The die is cast. In her letter, hand-delivered this afternoon to the President of the European Council, Donald Tusk, Theresa May has announced the beginning of Brexit negotiations under Article 50 of the Lisbon Treaty, marking a point of no return for both British and European capitalism.
For the next two years the British government will be involved in the tortuous process of disentangling 44 years of European partnership, with the very real possibility of emerging without any deal at all, let alone a deal that simply leaves Britain worse off. This prospect will not have been far from the Prime Minister’s mind as she peppered her letter with saccharine references to the “deep and special relationship” she hopes to forge with Europe. Nor will it have escaped the notice of Tusk, whose sombre reply was, “We already miss you, thank you and goodbye.”
Beyond the economic turmoil entailed by Brexit, British politics also faces an unprecedented crisis. Superficial commentators may marvel at May’s considerable lead in the polls against an opposition at war with itself, but pride comes before a fall, and May’s current popularity as a champion of hard Brexit could evaporate overnight as the Brexit negotiations, and even the United Kingdom itself, begin to unravel.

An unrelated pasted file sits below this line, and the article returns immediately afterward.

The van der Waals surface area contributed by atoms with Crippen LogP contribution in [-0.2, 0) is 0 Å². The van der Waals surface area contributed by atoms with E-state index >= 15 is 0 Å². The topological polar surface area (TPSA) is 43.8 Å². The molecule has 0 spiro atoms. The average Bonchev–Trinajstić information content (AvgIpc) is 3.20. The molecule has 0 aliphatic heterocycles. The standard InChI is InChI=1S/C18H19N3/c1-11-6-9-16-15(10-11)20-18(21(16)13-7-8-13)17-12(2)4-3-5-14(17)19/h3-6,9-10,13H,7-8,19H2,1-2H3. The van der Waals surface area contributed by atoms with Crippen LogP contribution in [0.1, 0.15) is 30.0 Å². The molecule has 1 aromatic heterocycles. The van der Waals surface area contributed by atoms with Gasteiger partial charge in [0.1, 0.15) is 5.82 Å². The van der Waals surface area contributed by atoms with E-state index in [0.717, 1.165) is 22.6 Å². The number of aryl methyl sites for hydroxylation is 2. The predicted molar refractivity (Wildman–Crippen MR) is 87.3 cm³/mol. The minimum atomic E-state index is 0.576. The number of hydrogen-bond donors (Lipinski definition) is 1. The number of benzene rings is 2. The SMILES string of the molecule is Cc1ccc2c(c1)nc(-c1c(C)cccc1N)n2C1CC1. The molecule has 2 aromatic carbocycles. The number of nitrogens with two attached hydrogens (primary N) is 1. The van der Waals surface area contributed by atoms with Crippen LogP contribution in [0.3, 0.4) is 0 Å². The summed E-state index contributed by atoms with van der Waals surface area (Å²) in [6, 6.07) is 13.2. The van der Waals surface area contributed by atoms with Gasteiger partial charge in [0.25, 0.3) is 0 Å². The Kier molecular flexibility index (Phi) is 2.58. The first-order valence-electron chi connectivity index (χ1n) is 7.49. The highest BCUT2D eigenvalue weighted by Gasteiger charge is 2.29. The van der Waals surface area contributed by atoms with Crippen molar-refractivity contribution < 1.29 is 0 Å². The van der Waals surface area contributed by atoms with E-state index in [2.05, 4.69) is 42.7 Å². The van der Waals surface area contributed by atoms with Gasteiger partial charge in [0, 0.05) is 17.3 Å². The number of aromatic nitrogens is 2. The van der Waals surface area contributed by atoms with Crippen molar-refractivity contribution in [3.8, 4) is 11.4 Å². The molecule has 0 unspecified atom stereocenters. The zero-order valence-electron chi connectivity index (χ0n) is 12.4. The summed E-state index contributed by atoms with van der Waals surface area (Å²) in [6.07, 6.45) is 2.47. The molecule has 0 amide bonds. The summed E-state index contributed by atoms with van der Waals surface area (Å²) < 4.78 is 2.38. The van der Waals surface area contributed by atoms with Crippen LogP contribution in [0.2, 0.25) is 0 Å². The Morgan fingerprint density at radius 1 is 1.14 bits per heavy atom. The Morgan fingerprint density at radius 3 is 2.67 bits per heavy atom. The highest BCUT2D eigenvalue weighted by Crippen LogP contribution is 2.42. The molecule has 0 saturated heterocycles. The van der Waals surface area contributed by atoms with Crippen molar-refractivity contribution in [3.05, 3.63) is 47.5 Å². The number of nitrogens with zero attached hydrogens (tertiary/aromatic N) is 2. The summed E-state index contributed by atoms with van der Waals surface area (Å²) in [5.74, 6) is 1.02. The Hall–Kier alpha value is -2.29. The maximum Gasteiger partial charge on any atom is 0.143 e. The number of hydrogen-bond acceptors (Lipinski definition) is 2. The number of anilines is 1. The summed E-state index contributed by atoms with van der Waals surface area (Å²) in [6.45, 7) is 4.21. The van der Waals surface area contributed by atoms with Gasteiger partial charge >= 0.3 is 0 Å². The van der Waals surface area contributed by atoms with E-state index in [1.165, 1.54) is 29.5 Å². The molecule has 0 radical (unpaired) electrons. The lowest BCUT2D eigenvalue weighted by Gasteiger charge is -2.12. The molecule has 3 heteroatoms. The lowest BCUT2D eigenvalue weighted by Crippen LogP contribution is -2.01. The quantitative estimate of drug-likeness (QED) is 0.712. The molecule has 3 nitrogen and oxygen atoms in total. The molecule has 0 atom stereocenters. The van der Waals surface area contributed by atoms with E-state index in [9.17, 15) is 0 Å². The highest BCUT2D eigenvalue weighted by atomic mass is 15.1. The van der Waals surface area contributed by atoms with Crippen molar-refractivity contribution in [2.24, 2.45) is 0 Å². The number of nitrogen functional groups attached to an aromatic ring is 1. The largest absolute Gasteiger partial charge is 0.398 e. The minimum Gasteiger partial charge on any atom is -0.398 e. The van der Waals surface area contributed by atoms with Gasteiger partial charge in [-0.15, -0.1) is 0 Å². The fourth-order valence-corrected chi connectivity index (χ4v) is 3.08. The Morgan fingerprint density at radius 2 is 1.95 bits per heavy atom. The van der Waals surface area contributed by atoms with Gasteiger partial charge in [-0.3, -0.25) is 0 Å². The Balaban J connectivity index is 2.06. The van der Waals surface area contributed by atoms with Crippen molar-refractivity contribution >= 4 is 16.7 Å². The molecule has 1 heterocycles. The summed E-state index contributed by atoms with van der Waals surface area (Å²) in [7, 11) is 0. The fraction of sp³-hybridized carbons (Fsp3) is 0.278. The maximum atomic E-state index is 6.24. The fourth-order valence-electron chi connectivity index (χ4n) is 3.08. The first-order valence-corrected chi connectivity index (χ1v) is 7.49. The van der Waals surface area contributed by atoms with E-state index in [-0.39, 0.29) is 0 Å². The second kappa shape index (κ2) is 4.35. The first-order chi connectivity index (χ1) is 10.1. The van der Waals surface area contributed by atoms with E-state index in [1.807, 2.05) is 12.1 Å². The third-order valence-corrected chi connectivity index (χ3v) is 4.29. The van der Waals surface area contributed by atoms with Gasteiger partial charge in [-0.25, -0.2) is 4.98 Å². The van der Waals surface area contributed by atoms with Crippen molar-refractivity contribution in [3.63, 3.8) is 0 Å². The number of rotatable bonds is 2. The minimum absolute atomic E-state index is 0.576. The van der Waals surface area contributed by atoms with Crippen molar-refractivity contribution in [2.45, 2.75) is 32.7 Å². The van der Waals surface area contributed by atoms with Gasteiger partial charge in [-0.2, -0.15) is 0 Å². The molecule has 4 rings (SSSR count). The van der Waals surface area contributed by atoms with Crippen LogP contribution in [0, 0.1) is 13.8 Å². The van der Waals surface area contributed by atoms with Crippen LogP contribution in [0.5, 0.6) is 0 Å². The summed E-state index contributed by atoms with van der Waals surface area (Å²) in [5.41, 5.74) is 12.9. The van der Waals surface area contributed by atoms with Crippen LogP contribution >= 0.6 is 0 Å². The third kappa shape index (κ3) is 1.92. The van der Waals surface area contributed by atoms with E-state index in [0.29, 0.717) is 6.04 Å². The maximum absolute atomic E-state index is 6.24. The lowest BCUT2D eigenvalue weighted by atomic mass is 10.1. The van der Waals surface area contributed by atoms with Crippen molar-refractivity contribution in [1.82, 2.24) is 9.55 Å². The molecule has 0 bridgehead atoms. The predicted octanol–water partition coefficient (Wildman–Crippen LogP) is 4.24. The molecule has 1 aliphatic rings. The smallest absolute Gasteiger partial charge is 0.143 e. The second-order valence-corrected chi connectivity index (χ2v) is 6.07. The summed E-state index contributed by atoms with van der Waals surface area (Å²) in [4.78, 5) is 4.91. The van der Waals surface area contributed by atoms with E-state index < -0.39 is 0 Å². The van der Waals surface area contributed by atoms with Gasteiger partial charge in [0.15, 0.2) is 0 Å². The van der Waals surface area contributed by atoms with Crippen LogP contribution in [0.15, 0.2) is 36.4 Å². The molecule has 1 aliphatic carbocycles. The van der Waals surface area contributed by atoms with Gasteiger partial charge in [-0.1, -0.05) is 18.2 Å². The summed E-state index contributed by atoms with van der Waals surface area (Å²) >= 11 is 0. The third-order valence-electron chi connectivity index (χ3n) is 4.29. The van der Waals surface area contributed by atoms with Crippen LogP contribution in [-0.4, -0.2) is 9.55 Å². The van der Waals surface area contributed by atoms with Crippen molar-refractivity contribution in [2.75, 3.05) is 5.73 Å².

For all of Boris Johnson’s bluster, the economic prospects for post-Brexit Britain look bleak. Decades of industrial decline have left the UK dependent on consumer spending and financial services. In order to continue growing, the UK economy therefore needs workers to continue buying consumer products and the City of London to continue to attract vast sums of casino capital from around the world. Brexit will put both scenarios at risk.
A trade deal, if one can be cobbled together at all, will take years. In the meantime, British industry may face high tariff walls, which could lead to further factory closures, unemployment and a new slump. Further, the potential loss of Britain’s so-called “passporting rights”, which are bound up with its membership of the European single market, has already caused some major banks to begin moving their operations out of London.
In the event of a hard Brexit, or a “train-crash” Brexit in which the UK simply falls out of the EU without a deal, the banks will have no choice but to abandon the UK, taking thousands of jobs and over £70bn in tax revenues with them, not to mention a significant chunk of GDP. May could try to negotiate a special deal granting the UK passporting rights, but this would obviously come at a hefty price, assuming the European powers accept such a deal, both in terms of the billions of pounds it would take to secure it and also in terms of the political firestorm it would unleash in the ranks of the Tory Party (not to mention the electorate).